A woman, who killed her three children in their home before setting it alight, told them “Babies, I don't want this to hurt anymore” before stabbing and strangling two of them, and smothering a third.
Margaret Dale Hawke, 36, appeared in Western Australia’s Supreme Court on Friday, where she was sentenced to three life sentences over the murders of her daughter, 10, and son, 7, before smothering her other son, just four months old, at a property on Anderson St in the Pilbara town of Port Hedland on July 19.
The children were not named in court for cultural reasons.
Hawke was given a non-parole period of 25 years, and also handed a sentence of two years, eight months over a charge of arson.
The court was told on Friday Hawke made the chilling final comments to her children before stabbing her daughter five times in the chest and her son three times in the chest, before strangling both with an electrical cord.
She then tried to drown her infant son in a sink, but failed, and instead smothered him, before walking to a nearby beach where she disposed of the blade used in the murders, before returning home and starting two fires in the property’s bedrooms.
Witnesses reported Hawke being calm as she walked out of her burning home, before becoming manic, pacing back and forth, and said repeatedly “I love my babies, I did it to my babies, why, why.”
Sentencing Justice Michael Lundberg, who himself was born and raised in Port Hedland, said the deaths had affected those outside Hawke’s immediate family.
“Those who responded on the day … the classmates of your two oldest children … and no doubt on the community of Port Hedland,” Justice Lundberg said.
Outside court, a member of Hawke’s family said they weren’t happy with the sentence.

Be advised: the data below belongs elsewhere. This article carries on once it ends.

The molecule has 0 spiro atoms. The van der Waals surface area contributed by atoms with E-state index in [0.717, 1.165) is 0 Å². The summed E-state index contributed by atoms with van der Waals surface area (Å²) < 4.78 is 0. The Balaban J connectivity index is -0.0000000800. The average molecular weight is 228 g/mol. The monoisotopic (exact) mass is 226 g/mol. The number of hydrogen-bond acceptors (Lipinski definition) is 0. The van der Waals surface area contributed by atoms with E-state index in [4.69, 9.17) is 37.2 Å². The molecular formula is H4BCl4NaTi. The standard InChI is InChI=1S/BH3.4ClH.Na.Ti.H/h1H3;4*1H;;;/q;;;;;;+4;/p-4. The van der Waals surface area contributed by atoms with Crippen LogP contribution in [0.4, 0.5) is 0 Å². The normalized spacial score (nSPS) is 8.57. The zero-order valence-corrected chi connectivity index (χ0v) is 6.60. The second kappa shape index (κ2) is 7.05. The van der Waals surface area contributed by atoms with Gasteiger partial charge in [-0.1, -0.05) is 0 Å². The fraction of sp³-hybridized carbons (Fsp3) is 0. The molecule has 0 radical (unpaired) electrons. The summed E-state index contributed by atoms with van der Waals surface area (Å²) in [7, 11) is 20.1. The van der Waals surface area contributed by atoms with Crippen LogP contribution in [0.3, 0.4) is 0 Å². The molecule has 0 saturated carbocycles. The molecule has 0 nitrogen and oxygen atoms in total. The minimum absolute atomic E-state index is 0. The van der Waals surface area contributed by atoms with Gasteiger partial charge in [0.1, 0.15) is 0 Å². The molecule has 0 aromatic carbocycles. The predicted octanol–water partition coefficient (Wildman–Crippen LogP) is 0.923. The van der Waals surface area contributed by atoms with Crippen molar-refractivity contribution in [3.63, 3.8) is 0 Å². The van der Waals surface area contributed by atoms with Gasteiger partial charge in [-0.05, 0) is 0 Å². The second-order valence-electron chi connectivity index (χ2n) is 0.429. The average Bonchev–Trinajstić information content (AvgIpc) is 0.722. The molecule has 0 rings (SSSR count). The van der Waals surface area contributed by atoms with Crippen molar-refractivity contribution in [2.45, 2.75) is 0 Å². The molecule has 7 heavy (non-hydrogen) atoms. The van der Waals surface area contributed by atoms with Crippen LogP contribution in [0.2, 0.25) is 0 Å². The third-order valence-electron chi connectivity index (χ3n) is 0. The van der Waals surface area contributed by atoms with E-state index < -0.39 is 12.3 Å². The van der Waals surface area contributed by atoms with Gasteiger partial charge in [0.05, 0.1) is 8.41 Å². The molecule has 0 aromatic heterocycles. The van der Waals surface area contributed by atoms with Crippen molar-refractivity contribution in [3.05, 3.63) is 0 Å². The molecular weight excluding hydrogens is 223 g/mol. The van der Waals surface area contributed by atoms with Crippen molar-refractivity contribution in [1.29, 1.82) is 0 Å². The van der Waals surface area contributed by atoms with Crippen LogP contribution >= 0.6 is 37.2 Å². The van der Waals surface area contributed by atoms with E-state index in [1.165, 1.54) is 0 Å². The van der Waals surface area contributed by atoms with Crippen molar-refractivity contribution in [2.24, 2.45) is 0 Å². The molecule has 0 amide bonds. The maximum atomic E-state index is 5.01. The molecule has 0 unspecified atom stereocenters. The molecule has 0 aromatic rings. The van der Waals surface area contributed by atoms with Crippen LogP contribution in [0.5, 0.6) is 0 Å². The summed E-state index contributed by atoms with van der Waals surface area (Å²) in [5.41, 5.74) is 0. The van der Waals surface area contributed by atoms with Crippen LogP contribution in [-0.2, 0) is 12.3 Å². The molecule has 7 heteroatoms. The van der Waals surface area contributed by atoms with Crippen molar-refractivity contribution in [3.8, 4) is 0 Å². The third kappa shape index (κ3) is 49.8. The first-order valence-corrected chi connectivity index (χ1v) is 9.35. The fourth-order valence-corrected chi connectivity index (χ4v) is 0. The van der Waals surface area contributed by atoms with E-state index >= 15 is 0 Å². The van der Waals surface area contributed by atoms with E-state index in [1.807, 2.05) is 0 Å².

“She should have gotten life without parole. We’re not happy. We’re not happy that innocent kids are dead,” they told reporters.
Reading the facts of the case, Justice Lundberg revealed Hawke had been “taking a combination of methamphetamine, cannabis and benzodiazepine,” in the days before the killings – the same drugs were present in her system following her arrest.
It was during this time police were called to Anderson St, Hawke’s daughter reporting her mother had hit and tried to strangle her.
The children were taken to live with their grandmother, Hawke’s mother, but were returned the day before their deaths, the final day of the school holidays.
As the gruesome details of the actual slayings were read aloud, Hawke, sitting in the dock and flanked by bailiffs, sobbed and bowed her head, her hands holding a wad of tissues to her face.
In previous hearings, Hawke banged her head against the dock and cried loudly. The court was also told she banged her head against the wall during one of her two police interviews.
“Recounting the events … has an obvious emotional impact on you,” said Justice Lundberg on Friday.
In earlier sentencing hearings the court heard Hawke had presented at a women’s refuge with her children the night before the murders, but was turned away because the refuge was full.
Defence lawyer Alana Woldan said her client wasn’t coping with the responsibilities of motherhood and suffered from a life full of “dysfunction and difficulties”.
The court was told Hawke had been introduced to drugs and alcohol at an early age and felt like she was a failure as a mother due to the perception others were intensely judging her.
Justice Lundberg said he took this into account when considering mitigating factors.
“As an Aboriginal woman born in the Pilbara in the mid-1980s, you faced a number of disadvantages,” he said, detailing how Hawke was abandoned by her parents until she was 18 months old, suffered violence at the hands of her parents from the age of seven and was kicked out of the family home at age 16 once she started receiving Centrelink payments.
“It is likely because of your methamphetamine use as a coping mechanism, and your displacement from the family home at age 16, meant you were unable to break the cycle,” Justice Lundberg said.
He said Hawke was also a repeated victim of domestic violence at the hands of three separate partners, one of whom beat her with a metal pole and a golf club.
The court heard she opted to stay with one partner because he wasn’t as violent as another, a comparison that Justice Lundberg noted was “as terrible as it sounds”.
Family members were present in the public gallery on Friday, while Hawke’s mother watched proceedings via video link from South Hedland — sobbing and holding her head down through much of the hearing.
The home on Anderson St has since been torn down, and a community garden will be built on the site.